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Microsoft on Thursday fired a shot across the bow of competitors in the virtualization market by releasing a public beta for Hyper-V, its widely awaited virtualization hypervisor that will be part of Windows Server 2008.
Originally slated for release in Q1, Hyper-V works with release candidate 1 of Windows Server 2008 Enterprise (x64 version), which is one of the three Server 2008 SKUs that will include the hypervisor, and is available for download from Microsoft's website.
The Hyper-V beta adds quick migration capability, high availability and clustering, and the ability to run Hyper-V as a role in server core role, the low footprint version of Windows Server 2008, said Mike Neil, general manager of virtualization strategy at Microsoft.
The beta will also include integration of virtual roles into the server manager function that's used to enable roles in Server 2008. In addition to standard roles like file and print, Microsoft has enabled virtual roles as well, according to Neil.
But despite the new features, Microsoft hasn't made any changes to the overall user experience, says Neil. "Hyper-V technology is just Windows, and for customers, it works the way they would expect. It doesn't feel like an alien environment like VMware's ESX, which is more of a Linux based environment," said Neil.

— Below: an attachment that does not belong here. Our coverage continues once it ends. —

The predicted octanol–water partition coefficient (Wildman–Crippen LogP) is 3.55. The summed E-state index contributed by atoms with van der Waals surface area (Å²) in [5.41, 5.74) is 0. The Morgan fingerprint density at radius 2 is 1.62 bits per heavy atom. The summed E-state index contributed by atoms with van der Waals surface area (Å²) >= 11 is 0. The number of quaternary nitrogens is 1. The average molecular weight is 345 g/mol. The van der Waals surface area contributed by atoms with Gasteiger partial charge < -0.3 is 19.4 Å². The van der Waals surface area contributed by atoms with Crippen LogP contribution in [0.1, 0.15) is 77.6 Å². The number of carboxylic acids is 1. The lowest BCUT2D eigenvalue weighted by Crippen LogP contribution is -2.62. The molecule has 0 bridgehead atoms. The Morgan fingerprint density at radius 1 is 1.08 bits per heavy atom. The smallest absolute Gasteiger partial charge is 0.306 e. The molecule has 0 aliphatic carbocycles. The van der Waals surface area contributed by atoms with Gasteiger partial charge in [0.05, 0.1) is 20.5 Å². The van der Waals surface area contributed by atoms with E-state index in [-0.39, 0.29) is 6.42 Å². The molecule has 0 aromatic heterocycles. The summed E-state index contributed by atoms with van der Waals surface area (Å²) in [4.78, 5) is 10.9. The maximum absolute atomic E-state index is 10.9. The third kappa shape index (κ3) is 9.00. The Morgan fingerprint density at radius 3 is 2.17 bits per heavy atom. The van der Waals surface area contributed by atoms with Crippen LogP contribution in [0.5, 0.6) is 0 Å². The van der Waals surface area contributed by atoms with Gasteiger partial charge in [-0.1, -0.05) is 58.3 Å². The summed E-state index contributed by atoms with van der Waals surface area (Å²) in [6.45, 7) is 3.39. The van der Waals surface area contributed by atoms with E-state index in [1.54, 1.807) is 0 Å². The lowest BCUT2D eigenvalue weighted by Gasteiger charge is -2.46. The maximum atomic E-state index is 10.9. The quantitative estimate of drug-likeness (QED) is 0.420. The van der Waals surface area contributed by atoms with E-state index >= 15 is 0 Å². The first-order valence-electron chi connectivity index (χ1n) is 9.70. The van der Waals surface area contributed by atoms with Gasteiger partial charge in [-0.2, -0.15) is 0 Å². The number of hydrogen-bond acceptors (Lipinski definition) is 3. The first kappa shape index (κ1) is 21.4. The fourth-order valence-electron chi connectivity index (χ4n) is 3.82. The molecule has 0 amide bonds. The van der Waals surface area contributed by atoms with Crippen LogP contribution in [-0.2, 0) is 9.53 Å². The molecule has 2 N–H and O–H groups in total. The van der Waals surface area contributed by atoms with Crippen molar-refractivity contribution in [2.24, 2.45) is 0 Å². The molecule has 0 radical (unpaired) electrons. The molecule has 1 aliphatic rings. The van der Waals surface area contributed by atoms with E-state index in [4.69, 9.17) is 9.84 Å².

Microsoft remains on track to launch Hyper-V within 180 days of the RTM of Windows Server 2008.
Rand Morimoto, president of Convergent Computing, Oakland, Calif., has been using Hyper-V for about four months and has been "extremely pleased" with what Microsoft has delivered.
"The beta has been very stable, and we've been able to take old Virtual Server 2005 and Virtual PC images and just 'boot them up' on Hyper-V. All of our previous Virtual Server 2005 images and demo images moved right across," said Morimoto. "Hyper-V now supports 64-bit guest images, so now all of the 64-bit apps are working in virtual spaces."
But some solution providers wonder how Hyper-V can offer 'true' virtualization when it sits on top of Windows Server 2008, as opposed to other hypervisor-based virtualization technologies like VMware, which have no underlying host operating system.